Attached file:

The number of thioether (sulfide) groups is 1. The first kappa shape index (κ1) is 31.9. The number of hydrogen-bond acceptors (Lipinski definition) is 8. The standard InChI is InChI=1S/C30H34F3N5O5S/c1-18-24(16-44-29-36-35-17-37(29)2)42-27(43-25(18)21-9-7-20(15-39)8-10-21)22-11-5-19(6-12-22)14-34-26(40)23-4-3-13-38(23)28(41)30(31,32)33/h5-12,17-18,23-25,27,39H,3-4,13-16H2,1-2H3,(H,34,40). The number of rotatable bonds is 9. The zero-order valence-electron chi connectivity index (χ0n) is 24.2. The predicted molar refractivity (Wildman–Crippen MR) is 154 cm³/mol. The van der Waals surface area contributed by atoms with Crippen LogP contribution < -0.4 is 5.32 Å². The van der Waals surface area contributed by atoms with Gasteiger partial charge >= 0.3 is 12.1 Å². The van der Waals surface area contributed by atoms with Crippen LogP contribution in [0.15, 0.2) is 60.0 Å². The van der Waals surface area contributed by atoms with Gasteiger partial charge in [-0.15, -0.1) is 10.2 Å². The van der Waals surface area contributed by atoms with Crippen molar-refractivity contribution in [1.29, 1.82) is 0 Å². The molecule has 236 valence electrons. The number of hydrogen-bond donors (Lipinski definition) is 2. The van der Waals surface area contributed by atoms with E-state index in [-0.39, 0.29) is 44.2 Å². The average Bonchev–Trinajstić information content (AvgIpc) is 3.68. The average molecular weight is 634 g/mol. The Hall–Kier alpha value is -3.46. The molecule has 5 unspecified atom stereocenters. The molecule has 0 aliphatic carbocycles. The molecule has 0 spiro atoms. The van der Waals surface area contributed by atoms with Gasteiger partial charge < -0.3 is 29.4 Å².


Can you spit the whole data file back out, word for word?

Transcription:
The number of thioether (sulfide) groups is 1. The first kappa shape index (κ1) is 31.9. The number of hydrogen-bond acceptors (Lipinski definition) is 8. The standard InChI is InChI=1S/C30H34F3N5O5S/c1-18-24(16-44-29-36-35-17-37(29)2)42-27(43-25(18)21-9-7-20(15-39)8-10-21)22-11-5-19(6-12-22)14-34-26(40)23-4-3-13-38(23)28(41)30(31,32)33/h5-12,17-18,23-25,27,39H,3-4,13-16H2,1-2H3,(H,34,40). The number of rotatable bonds is 9. The zero-order valence-electron chi connectivity index (χ0n) is 24.2. The predicted molar refractivity (Wildman–Crippen MR) is 154 cm³/mol. The van der Waals surface area contributed by atoms with Crippen LogP contribution < -0.4 is 5.32 Å². The van der Waals surface area contributed by atoms with Gasteiger partial charge >= 0.3 is 12.1 Å². The van der Waals surface area contributed by atoms with Crippen LogP contribution in [0.15, 0.2) is 60.0 Å². The van der Waals surface area contributed by atoms with Gasteiger partial charge in [-0.15, -0.1) is 10.2 Å². The van der Waals surface area contributed by atoms with Crippen molar-refractivity contribution in [1.29, 1.82) is 0 Å². The molecule has 236 valence electrons. The number of hydrogen-bond donors (Lipinski definition) is 2. The van der Waals surface area contributed by atoms with E-state index in [-0.39, 0.29) is 44.2 Å². The average Bonchev–Trinajstić information content (AvgIpc) is 3.68. The average molecular weight is 634 g/mol. The Hall–Kier alpha value is -3.46. The molecule has 5 unspecified atom stereocenters. The molecule has 0 aliphatic carbocycles. The molecule has 0 spiro atoms. The van der Waals surface area contributed by atoms with Gasteiger partial charge < -0.3 is 29.4 Å².